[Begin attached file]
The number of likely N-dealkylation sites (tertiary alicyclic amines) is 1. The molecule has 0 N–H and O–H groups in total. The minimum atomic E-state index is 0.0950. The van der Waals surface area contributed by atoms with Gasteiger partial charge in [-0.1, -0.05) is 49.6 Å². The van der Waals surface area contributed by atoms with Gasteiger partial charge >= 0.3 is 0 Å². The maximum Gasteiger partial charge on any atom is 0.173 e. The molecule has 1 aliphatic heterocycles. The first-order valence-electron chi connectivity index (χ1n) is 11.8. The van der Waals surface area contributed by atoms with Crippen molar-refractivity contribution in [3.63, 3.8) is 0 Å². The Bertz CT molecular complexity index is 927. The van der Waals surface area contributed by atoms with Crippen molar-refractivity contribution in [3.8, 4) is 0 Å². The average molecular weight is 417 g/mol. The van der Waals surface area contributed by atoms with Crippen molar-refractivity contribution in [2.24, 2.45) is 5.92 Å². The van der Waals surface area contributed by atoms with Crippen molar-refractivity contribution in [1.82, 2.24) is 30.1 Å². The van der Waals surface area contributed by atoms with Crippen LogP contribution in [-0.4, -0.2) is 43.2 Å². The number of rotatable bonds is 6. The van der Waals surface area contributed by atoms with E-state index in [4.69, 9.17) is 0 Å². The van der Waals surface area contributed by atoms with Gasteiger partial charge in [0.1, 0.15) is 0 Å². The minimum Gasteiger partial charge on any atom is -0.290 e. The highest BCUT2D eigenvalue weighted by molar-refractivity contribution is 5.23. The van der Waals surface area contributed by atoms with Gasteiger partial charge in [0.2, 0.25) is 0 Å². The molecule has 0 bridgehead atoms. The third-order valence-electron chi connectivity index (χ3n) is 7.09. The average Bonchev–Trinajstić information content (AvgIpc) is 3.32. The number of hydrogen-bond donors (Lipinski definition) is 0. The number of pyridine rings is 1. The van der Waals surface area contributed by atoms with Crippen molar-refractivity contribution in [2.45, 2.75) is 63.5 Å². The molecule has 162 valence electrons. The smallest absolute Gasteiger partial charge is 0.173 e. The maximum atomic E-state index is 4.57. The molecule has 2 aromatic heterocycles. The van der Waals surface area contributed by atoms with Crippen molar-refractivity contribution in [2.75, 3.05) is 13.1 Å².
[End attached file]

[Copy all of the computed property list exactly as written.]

The number of likely N-dealkylation sites (tertiary alicyclic amines) is 1. The molecule has 0 N–H and O–H groups in total. The minimum atomic E-state index is 0.0950. The van der Waals surface area contributed by atoms with Gasteiger partial charge in [-0.1, -0.05) is 49.6 Å². The van der Waals surface area contributed by atoms with Gasteiger partial charge >= 0.3 is 0 Å². The maximum Gasteiger partial charge on any atom is 0.173 e. The molecule has 1 aliphatic heterocycles. The first-order valence-electron chi connectivity index (χ1n) is 11.8. The van der Waals surface area contributed by atoms with Crippen molar-refractivity contribution in [3.63, 3.8) is 0 Å². The Bertz CT molecular complexity index is 927. The van der Waals surface area contributed by atoms with Crippen molar-refractivity contribution in [3.8, 4) is 0 Å². The average molecular weight is 417 g/mol. The van der Waals surface area contributed by atoms with Crippen molar-refractivity contribution in [2.24, 2.45) is 5.92 Å². The van der Waals surface area contributed by atoms with Crippen molar-refractivity contribution in [1.82, 2.24) is 30.1 Å². The van der Waals surface area contributed by atoms with Crippen LogP contribution in [-0.4, -0.2) is 43.2 Å². The number of rotatable bonds is 6. The van der Waals surface area contributed by atoms with E-state index in [4.69, 9.17) is 0 Å². The van der Waals surface area contributed by atoms with Gasteiger partial charge in [0.1, 0.15) is 0 Å². The minimum Gasteiger partial charge on any atom is -0.290 e. The highest BCUT2D eigenvalue weighted by molar-refractivity contribution is 5.23. The van der Waals surface area contributed by atoms with Gasteiger partial charge in [0.2, 0.25) is 0 Å². The molecule has 0 bridgehead atoms. The third-order valence-electron chi connectivity index (χ3n) is 7.09. The average Bonchev–Trinajstić information content (AvgIpc) is 3.32. The number of hydrogen-bond donors (Lipinski definition) is 0. The number of pyridine rings is 1. The van der Waals surface area contributed by atoms with Crippen molar-refractivity contribution in [2.45, 2.75) is 63.5 Å². The molecule has 162 valence electrons. The smallest absolute Gasteiger partial charge is 0.173 e. The maximum atomic E-state index is 4.57. The molecule has 2 aromatic heterocycles. The van der Waals surface area contributed by atoms with Crippen molar-refractivity contribution in [2.75, 3.05) is 13.1 Å².